We’ve all heard of the Carbon Footprint and I recently read a great article on our Stress Footprint, but have you ever considered your Compassion Footprint? Being mindful of the ways we benefit others is part of the revolution from the inside out – its a simple way for ordinary people to change the world!
Compassion is what is going to save our species. – Dr. James Doty, Center for Compassion and Altruism Research and Education at Stanford University School of Medicine
Compassion is concern for suffering and the desire to reduce or eliminate it. It takes great courage to live compassionately, because in order to experience it we must allow ourselves to make contact with what is conventionally seen as unpleasant, unwanted, and difficult. Fortunately, our compassionate thoughts and actions don’t just benefit others. They also happen to increase our own happiness and joy, and the consequences of this ripple out far and wide creating a beneficial cycle.
A compassionate lifestyle has favorable effects on our health and wellbeing. Research shows compassion provides a buffer against stress and increases our sense of connection with others. Lower stress and greater social connection are correlated with increased longevity. Higher levels of compassion go hand in hand with more positive emotions and greater levels of reported happiness, which are negatively correlated with mental illness and inflammation in the body.
To top it all off, these benefits are contagious. Seeing someone else act with compassion gives us an uplifted feeling and makes us more likely to act with compassion ourselves. Acting with compassion leaves a footprint – it makes an impression and changes the landscape for the better. Since we are all connected, one person’s compassionate thoughts and actions benefit us all.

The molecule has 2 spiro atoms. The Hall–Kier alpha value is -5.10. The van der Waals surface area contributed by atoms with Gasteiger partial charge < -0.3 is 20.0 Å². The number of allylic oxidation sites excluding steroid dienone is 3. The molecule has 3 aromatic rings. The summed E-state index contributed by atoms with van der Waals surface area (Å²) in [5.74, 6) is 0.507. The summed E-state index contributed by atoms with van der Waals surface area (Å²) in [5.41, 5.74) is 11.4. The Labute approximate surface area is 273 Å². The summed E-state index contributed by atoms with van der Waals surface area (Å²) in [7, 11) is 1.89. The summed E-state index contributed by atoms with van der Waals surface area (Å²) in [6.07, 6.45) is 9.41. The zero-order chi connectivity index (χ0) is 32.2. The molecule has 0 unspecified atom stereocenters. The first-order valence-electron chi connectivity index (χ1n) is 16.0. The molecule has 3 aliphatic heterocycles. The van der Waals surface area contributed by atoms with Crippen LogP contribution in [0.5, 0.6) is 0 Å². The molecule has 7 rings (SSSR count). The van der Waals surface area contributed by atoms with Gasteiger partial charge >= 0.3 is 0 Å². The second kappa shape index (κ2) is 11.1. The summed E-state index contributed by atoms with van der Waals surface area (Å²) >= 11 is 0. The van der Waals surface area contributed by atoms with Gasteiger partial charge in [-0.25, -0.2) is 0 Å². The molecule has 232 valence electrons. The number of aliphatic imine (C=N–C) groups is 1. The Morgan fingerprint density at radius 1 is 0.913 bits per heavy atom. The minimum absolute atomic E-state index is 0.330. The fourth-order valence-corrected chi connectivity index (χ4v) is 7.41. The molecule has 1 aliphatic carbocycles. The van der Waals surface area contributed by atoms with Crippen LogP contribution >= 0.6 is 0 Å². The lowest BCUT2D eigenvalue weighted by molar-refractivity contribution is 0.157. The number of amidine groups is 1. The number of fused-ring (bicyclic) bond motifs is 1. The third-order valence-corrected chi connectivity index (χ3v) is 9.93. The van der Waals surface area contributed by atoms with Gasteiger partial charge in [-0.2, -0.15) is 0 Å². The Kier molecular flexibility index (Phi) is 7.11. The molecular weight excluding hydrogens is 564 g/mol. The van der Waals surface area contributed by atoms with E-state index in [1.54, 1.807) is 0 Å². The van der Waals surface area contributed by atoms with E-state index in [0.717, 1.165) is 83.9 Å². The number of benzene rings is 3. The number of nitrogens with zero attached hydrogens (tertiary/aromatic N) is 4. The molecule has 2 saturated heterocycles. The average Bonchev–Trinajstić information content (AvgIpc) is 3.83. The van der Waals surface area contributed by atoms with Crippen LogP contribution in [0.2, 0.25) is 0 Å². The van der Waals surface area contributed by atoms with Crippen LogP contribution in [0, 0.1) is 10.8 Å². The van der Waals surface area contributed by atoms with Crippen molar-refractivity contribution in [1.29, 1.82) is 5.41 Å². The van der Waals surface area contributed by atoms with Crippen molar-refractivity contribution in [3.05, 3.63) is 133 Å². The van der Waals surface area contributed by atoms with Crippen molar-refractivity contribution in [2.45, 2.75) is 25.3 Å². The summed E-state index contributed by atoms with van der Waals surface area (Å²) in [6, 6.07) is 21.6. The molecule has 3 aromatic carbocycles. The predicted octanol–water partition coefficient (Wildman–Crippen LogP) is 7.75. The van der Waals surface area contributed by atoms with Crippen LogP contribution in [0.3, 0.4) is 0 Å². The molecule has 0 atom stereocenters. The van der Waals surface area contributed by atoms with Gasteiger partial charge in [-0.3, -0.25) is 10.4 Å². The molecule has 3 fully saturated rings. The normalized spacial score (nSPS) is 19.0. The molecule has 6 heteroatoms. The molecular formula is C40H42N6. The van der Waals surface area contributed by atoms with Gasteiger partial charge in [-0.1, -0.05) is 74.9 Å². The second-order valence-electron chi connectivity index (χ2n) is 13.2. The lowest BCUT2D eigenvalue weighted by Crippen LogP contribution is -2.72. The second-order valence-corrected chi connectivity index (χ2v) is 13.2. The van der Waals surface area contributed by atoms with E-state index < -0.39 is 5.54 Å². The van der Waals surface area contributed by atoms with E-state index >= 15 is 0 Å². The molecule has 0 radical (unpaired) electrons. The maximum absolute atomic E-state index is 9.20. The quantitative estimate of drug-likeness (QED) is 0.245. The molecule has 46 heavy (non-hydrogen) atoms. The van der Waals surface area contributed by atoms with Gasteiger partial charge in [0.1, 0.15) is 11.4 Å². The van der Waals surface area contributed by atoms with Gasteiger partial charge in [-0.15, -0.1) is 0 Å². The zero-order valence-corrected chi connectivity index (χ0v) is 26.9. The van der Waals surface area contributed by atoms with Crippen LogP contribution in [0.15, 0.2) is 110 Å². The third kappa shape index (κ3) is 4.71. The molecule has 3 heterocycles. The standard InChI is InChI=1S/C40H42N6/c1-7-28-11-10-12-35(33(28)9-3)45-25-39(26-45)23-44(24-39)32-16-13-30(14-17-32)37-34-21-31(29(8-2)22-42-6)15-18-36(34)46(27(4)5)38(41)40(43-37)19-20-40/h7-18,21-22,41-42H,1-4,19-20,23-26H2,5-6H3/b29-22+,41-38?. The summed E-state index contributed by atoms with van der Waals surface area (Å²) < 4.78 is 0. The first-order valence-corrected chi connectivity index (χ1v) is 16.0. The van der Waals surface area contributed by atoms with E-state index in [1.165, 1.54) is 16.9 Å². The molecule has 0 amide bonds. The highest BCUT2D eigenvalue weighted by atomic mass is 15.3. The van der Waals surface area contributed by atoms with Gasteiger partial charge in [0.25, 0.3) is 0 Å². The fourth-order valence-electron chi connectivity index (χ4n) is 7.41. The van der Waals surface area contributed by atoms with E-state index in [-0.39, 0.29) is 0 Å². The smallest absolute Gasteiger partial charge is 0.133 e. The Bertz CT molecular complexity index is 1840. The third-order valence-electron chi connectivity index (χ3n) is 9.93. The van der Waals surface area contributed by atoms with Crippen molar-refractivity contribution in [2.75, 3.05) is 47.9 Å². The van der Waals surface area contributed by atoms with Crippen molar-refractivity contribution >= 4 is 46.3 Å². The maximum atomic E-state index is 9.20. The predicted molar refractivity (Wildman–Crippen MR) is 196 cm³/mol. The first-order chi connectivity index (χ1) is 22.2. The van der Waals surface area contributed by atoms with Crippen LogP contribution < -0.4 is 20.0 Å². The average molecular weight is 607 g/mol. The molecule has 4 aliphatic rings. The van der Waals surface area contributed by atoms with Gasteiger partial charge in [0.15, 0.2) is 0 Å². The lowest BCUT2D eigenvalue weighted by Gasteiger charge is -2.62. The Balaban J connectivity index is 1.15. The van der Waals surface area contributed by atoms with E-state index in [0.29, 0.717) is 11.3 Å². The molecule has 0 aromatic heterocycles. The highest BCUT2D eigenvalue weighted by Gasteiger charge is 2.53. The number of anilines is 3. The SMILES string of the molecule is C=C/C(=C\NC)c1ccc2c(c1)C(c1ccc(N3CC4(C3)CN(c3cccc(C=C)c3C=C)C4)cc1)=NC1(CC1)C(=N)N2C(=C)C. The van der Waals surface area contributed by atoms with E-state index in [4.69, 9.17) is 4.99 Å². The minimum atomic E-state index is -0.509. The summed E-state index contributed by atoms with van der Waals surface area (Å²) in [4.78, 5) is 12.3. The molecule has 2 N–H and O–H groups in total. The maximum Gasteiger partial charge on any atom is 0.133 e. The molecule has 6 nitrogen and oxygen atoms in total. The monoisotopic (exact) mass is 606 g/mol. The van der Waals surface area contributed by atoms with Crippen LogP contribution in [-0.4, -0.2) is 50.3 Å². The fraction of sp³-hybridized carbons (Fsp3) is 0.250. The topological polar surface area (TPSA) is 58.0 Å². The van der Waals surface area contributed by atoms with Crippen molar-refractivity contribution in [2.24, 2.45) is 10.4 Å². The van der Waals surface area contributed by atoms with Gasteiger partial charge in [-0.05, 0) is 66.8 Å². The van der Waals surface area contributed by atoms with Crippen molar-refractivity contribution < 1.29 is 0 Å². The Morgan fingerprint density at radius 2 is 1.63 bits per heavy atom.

If we aren’t mindful, the stresses of the world can desensitize us causing compassion fatigue. When we feel unsafe, our self-preservation instincts tend to dominate. Fortunately. we can train ourselves to be more compassionate and resilient, even in the face of difficulty. Research shows that the more compassionate we are, the more that suffering elicits in us care, nurturance, and positive social affiliation rather than sadness, aversion, or pain. So the more we practice compassion, the easier it gets.
It turns out, mindfulness is an important skill for cultivating compassion. This is because we are able to be more openly aware of suffering when we are mindful. We become more aware of our habits and patterns and are better able to let go of constriction, guardedness and defensiveness when it makes sense to. An added benefit of mindfulness practice is that, on its own, it has been shown to increase compassion.
A wonderful practice for increasing compassion is loving-kindness meditation (LKM). Research indicates that even small doses of this practice can have positive effects on wellbeing. Consider trying this 13-minute guided LKM with MAM Founder and Mindful Self-Compassion teacher, Aimee Eckhardt, every day for a week. We’d love to hear what you discover!
Seppala, E., Rossomando, T., & Doty, J. (2013). Social connection and compassion: Important predictors of health and well-being. Social Research, 80(2), 411-430.
Jazaieri, H., McGonigal, K., Jinpa, T., Doty, J. R., Gross, J. J., & Golden, P. R. (2013). A randomized controlled trial of compassion cultivation training: Effects on mindfulness, affect, and emotion regulation. Motivation and Emotion, 38, 23-35
Shapiro, S. (2013). Does Mindfulness Make You More Compassionate? Greater Good Magazine, February 27.
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- The Clinging Mind - May 20, 2018
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- Why Study the Roots of Mindfulness? - April 9, 2018
- The I of the Storm - March 31, 2018
- The Practice of Retreat - February 18, 2018
- The Elements of Mindfulness Practice - December 30, 2017
- Does Training Matter for Mindfulness Teachers? - December 24, 2017